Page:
There won’t be any live football for the foreseeable future but that doesn’t mean we can’t still talk about the beautiful game.
Rather than feeling sorry for ourselves, Sportsmail picked up the phone and spoke to our columnist Peter Crouch for a good old fashioned football chit-chat.
This week, Crouch has reflected on haircuts to perfect hat-tricks, the best two-footed player he played with, his new dog… and Djibril Cisse’s dreadful dress sense!
Peter Crouch answers your questions as part of a new weekly series here on Sportsmail
Are you in desperate need of a trim like the rest of us or have you been brave enough to let Abbey loose with the scissors during lockdown?
Paul via Twitter
No, Paul – and I don’t intend to let her, either. It’s no slight on my wife’s hairdressing skills but, with nowhere to go for the foreseeable future, I thought this was a prime opportunity to try something new. I’m going to grow my hair long.
It crossed my mind to go full-on caveman and have a beard as well but Abbey read an article to me about the bacteria that grows in beards. After that, it wasn’t an option. Long hair, however, is something I’ve always fancied.
In a couple of months I expect to emerge looking like Michael Bolton.
What’s your view on substitutes? It seems ridiculous to me that teams can bring on subs as a time wasting ploy. I think substitutes should be allowed up to the 75th minute only, except in cases of genuine injury.
Doug Meredith via email
That’s a very good point, Doug. I’ve not really considered it before. If your rules had been implemented during my career, it would have cost me a few appearances in the Premier League – I came on 158 times, which is a record.
If there are six substitutions, there should be six minutes of added time – it’s simple but that doesn’t always happen. I do hate substitutions in the final seconds, as they are degrading to players. You won’t touch the ball or have any influence and walk off almost immediately. It’s insult, really.
Crouch made several appearances off the substitutes’ bench during career in Premier League
I played for Swindon, Wolves, Crystal Palace, Cardiff and Newport County from 1957 to 1976. In the 1964-65 season, I scored a headed hat-trick against Sunderland at Molyneux in a 3- 0 win. Did you score any headed hat-tricks?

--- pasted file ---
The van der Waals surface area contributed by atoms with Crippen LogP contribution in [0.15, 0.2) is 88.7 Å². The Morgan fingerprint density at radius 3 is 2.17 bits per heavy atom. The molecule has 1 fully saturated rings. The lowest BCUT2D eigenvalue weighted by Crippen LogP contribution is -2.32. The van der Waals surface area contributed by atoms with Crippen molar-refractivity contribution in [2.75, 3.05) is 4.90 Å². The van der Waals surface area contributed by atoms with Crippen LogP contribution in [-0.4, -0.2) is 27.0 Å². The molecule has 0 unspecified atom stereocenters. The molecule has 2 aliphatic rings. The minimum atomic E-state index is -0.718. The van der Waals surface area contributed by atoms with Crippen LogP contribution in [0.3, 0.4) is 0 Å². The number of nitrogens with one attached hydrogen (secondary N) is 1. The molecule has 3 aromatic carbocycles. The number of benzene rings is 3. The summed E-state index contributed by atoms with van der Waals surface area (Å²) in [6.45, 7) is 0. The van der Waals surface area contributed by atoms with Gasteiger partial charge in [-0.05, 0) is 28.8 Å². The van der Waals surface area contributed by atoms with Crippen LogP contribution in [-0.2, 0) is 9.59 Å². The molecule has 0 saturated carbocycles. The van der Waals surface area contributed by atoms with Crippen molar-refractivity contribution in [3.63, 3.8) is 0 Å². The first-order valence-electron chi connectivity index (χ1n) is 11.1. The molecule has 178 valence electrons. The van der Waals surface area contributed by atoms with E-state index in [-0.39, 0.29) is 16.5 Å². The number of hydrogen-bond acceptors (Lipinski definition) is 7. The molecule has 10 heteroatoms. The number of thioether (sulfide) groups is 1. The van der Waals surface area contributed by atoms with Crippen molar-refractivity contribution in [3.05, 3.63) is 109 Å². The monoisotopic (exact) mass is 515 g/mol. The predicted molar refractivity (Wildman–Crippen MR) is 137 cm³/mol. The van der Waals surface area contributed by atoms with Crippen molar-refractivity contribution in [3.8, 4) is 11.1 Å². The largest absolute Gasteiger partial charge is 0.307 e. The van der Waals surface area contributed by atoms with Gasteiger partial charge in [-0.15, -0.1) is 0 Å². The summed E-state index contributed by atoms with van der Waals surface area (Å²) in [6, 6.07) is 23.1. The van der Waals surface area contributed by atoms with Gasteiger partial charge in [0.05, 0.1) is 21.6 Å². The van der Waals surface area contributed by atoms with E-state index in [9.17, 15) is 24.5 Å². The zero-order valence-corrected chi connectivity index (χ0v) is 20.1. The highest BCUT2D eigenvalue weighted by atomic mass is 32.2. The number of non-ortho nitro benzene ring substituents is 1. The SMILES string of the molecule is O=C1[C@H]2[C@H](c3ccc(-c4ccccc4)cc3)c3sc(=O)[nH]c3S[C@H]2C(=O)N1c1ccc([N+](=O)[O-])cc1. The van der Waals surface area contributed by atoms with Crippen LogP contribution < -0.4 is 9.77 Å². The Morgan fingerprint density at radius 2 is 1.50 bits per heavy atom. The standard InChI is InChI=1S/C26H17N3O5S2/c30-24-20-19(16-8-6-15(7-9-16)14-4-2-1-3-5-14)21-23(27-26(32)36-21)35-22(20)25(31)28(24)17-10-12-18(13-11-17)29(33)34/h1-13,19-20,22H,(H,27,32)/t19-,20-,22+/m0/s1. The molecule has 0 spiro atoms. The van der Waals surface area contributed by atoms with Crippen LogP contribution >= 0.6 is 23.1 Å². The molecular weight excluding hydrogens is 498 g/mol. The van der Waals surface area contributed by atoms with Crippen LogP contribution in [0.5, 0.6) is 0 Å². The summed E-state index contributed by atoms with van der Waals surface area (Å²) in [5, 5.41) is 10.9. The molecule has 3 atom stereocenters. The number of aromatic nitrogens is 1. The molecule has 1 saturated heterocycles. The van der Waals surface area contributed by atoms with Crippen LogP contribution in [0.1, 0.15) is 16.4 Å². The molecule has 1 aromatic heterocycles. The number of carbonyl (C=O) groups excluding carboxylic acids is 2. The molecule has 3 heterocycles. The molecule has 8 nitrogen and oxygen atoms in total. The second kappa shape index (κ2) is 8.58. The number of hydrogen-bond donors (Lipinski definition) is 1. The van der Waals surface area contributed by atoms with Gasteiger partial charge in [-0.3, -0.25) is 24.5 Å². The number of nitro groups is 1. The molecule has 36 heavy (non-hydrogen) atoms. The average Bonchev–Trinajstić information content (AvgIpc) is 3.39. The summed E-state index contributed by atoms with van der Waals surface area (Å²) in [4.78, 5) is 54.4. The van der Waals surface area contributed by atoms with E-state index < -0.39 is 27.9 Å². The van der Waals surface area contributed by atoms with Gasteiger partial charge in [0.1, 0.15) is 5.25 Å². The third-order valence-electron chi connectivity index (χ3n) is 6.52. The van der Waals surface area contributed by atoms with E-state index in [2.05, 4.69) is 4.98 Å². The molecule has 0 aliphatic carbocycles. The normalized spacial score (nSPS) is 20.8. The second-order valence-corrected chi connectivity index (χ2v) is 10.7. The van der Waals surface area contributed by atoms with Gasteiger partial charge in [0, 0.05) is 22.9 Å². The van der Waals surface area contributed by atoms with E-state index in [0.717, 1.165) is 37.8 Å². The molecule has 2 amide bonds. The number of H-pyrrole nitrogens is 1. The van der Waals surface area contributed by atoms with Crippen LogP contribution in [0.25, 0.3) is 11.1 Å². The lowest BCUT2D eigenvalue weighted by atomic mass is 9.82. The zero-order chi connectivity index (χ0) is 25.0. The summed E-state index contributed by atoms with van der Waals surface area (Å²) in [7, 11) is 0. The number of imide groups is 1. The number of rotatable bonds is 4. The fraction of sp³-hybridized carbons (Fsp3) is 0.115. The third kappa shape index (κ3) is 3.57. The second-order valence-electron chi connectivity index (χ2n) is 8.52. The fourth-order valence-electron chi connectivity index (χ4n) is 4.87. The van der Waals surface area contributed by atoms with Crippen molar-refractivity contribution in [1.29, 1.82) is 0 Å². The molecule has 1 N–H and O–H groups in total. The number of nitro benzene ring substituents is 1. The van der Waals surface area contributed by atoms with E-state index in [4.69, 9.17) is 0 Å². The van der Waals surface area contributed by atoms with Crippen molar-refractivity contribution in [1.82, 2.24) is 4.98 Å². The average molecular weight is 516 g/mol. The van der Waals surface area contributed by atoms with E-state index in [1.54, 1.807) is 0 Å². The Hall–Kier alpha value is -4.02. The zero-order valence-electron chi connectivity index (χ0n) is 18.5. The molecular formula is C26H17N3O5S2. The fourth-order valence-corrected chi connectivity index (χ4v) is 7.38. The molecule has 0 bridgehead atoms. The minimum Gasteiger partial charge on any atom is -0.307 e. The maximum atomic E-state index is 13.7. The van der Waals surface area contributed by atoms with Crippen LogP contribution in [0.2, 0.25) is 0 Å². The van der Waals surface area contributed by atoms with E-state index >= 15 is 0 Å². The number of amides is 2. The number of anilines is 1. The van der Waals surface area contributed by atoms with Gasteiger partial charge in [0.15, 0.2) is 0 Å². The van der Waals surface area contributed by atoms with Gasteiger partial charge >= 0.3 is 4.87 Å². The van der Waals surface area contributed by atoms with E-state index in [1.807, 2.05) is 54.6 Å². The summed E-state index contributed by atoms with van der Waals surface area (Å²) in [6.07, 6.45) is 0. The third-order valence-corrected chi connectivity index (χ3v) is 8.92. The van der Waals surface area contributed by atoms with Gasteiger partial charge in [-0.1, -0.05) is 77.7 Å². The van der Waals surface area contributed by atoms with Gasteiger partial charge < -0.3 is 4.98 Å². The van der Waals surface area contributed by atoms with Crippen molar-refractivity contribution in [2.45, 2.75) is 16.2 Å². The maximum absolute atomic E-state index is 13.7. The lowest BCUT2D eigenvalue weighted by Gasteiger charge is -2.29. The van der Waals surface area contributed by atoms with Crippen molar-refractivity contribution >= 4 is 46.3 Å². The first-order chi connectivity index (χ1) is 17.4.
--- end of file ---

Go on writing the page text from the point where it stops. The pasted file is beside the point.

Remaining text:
Bobby Woodruff via email
Fair play, Bobby! That’s some achievement. I’ve had a good think and don’t believe I managed to do it in professional football. I must have done it at youth level but the most headers I can ever remember scoring in a senior game were two for Tottenham against Stoke, in April 2011.
I did score the perfect hat-trick – right foot, left foot and a header against Arsenal – for Liverpool, in March 2007 but Duncan Ferguson (Everton v Bolton, December 1997) and Salomon Rondon (West Brom v Swansea, December 2016) are the only players to get a Premier League headed treble.
Crouch scored the perfect hat-trick against Arsenal for Liverpool, in March 2007
Peter who would be your choice as the best two footed player you played with? My hero was Nottingham Forest’s John Robertson – a superb crosser with his left foot but took penalties with his right.
Neil Johnson via email
I may surprise you with this, Neil, but Ledley King is the answer. We were in Tottenham’s youth team together and you would see him doing these tricks with his left foot – round the worlds, step-overs, keepy-ups. He did it all so effortlessly, it was just insane.
Then we would go into a match and he would start pinging these passes with his right foot – 20, 30 40 yards, all like a laser. We would say to him: ‘Ledley, are you right or left footed?’ and he wouldn’t be able to answer. Another underrated two-footed player was Nigel Quashie.
I played with some phenomenal players, such as Steven Gerrard and Gareth Bale, who were predominantly one-footed. It didn’t matter to Ledley, however. He was just as comfortable with the ball on either side.